- Feb 13, 2012
- Gigabyte Z490i Aorus Ultra - OC 0.6.8
- GT710 - 1920x1080
- Classic Mac
- Mobile Phone
Computer science is really a vast subject...
As for drives, you must distinguish between mechanical defects (typically bad blocks — of which TestDisk can do nothing about, AFAIK) and logical/structure issues. While TestDisk, TechTool, DiskWarrior and the likes deal with HFS structure, (B-Trees and so on), only reformatting the drive puts physical bad blocks aside for not using them.
I had a few dead HDDs, even in real Macs, it can happen even after a few days of existence, but usually it either happens very soon or very late... Anyway, if you begin to have bad blocks, and the number of them increases in the next days/weeks, it's time to replace the drive before it's too late.
Run some SMART utility from time to time to check your drives.
(that's were filesystem is important: ZFS and APFS have some form of security, duplicating files before actually copying it, checking data integrity, etc. that HFS+ has not)
As for learning the guts of MacOS, you first need to understand its structure, it's not that complicated once you get it, and I'm sure you already know the basics.
To summarize a few things:
1) you have more or less the same folders at System level (System/Library...) which are used for the overall working order, then in /Library which apply to every user once they log in, then ~/Library which loads for that specific user only
2) in any of those /Library folders, there are LaunchAgents and LaunchDaemons folders that contain any kind of processes — you can create your own for mounting a disk image at login, launch a particular app when a particular event happens, set variables for an app, change your monitor calibration, etc. It's really powerful!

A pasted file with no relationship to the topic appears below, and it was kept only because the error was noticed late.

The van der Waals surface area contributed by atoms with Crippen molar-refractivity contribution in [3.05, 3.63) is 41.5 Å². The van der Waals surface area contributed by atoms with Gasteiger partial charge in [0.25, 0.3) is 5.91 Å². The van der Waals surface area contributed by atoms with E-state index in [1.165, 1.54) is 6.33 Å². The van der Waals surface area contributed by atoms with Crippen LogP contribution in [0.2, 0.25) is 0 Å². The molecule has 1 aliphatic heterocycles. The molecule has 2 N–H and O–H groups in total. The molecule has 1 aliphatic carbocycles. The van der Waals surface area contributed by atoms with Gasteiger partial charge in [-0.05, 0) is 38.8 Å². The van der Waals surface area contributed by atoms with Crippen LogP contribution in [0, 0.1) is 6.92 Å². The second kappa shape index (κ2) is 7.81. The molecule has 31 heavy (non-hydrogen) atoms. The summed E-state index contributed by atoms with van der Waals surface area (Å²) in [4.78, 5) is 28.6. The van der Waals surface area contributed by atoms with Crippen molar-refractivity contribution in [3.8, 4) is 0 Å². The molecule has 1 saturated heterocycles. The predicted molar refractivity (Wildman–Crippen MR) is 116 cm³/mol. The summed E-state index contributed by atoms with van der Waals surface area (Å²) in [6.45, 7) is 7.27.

3) the captain of your OS is launchd, a daemon that runs constantly and is in charge of loading quite anything: https://en.wikipedia.org/wiki/Launchd
You can ask him not to load useless or faulty processes, or only load a kext when you need it, etc.
There's a lot more to say and it would need a big tutorial that exceeds the scope of this discussion (every folder has a role, and I don't know them all... ), but once you understand those basics, you understand better what we do with our hackintoshes with kexts, etc. and maybe feel that you can optimize things a bit by getting your hands in those muddy folders.
How recent MacOS optimizations for SSD and multicore CPU work, I have no idea, but it's plain to see when you compare things. I think it's a bit expensive to change my i3 for a 300$ i7, though, just for the sake of installing the latest OS or having a snappier Finder... Especially for an old build like mine where the mobo could die even before the new CPU is delivered...
Hence my optimizing as much as possible what I have.
Very useful my friend. Thankyou . Having read the Launchd reference I find it fascinating. The nearest I get to the deep, dark heart of macOS is probably Terminal and the Linux command-line reference book which I often use to explore .
Sadly here in the UK an i7 is just too expensive for me. The quad-core i3 I have now is a superb CPU but probably uses the same power as an i7-8700 with 6-cores. Buying an older one as @trs96 suggests seems a good, cost-effective, way to go.